cAMP response element (CRE)-dependent regulation of aromatase in obesity and postmenopausal breast cancer
thesisposted on 17.02.2017, 01:52 by Samarajeewa, Nirukshi Udayanga Gunasinghe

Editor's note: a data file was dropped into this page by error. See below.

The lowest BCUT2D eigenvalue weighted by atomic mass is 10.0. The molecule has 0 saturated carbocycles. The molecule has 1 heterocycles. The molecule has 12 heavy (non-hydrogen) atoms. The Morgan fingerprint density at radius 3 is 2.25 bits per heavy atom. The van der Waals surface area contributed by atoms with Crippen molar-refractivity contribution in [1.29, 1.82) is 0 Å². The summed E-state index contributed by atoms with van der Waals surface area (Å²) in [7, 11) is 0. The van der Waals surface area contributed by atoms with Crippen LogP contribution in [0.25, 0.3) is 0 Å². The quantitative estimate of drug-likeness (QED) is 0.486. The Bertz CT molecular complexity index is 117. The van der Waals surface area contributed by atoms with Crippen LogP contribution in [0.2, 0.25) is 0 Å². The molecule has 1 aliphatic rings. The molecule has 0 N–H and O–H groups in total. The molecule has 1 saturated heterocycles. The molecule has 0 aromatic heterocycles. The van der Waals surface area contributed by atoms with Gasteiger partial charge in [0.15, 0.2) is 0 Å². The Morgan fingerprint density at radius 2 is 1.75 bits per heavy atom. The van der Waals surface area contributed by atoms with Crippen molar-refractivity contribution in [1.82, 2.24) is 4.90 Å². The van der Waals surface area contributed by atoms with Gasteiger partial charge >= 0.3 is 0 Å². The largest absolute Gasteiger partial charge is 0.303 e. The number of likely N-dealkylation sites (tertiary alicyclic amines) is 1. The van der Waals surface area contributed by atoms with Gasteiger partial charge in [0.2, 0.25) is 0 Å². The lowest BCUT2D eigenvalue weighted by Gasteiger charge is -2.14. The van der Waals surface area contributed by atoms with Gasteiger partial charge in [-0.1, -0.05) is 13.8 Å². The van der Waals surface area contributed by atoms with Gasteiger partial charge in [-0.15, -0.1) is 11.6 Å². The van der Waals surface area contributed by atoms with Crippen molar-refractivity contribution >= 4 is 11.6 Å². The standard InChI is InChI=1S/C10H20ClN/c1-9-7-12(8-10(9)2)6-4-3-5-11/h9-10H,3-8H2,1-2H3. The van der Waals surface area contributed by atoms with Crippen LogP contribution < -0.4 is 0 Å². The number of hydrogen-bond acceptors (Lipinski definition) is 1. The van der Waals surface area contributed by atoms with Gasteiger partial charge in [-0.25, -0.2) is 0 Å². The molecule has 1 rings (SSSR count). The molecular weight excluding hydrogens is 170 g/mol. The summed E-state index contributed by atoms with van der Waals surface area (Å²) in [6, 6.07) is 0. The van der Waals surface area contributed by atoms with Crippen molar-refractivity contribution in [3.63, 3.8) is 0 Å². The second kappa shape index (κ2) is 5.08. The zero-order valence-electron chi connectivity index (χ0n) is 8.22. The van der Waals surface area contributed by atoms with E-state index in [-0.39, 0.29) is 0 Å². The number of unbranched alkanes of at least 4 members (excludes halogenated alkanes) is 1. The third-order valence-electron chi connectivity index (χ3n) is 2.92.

The risk of breast cancer rises dramatically with advancing age, and recently obesity has also been recognised as a significant contributor. In postmenopausal women with breast cancer, the inappropriately elevated aromatase expression is governed by enhanced usage of the proximal promoters, PII and PI.3 which leads to an increased oestrogenic drive as a result of tumour-derived factors such as prostaglandin E2 (PGE2) in breast adipose stromal cells (ASCs). This increased expression of aromatase PII is largely regulated by the transcription factor cAMP response element (CRE) binding protein-1 (CREB1) which binds to proximal and distal CREs on PII. Our group has demonstrated that the CREB co-activator CRTC2 can bind and activate aromatase PII via CREs and that its subcellular localisation is regulated by PGE2. There are three known members of the CRTC family (CRTC1-3) and the regulation of aromatase expression by other CRTC members is poorly understood. HIF-1α is a master regulator of adaptive responses to hypoxia and found to be regulated by PGE2 independent of hypoxia. We have identified a putative hypoxia response element (HRE) which overlaps with the proximal CRE of aromatase PII. However, the regulation of aromatase expression by HIF-1α in breast cancer had not yet been characterised. Our group has previously demonstrated that the commonly used antidiabetic drug metformin inhibits aromatase expression in ASCs via the inhibition of PII activity. This study therefore aimed to characterise the role of CRTCs and HIF-1α in the activation of aromatase PII, and to examine the effect of metformin on promoter-specific transcript expression in breast ASCs. The results indicated that PGE2 causes nuclear translocation of all three CRTCs and HIF-1α. Reporter assays demonstrated that basal PII activity is significantly increased with all CRTCs. FSK/PMA, to mimic PGE2, results in a further significant increase in PII activity with all CRTCs. HIF-1α significantly increases PII activity in the presence of PGE2. Interestingly, CRTCs via both proximal and distal CREs, or HIF-1α via the proximal CRE, act co-operatively with CREB1 to maximise PII activity. There is a significant increase in HIF-1α positive ASCs in breast cancer patients compared to cancer-free women, and a positive association between HIF-1α and aromatase expression. Metformin results in a dose-dependent inhibition of FSK/PMA-induced aromatase PII and PI.3 transcript expression and does not affect PI.4. In conclusion, this study identifies CRTCs and HIF-1α as modulators of aromatase PII, and metformin as a breast-specific inhibitor of aromatase in breast ASCs, thereby furthering our understanding of the complex nature of aromatase regulation in obesity-related, postmenopausal breast cancer.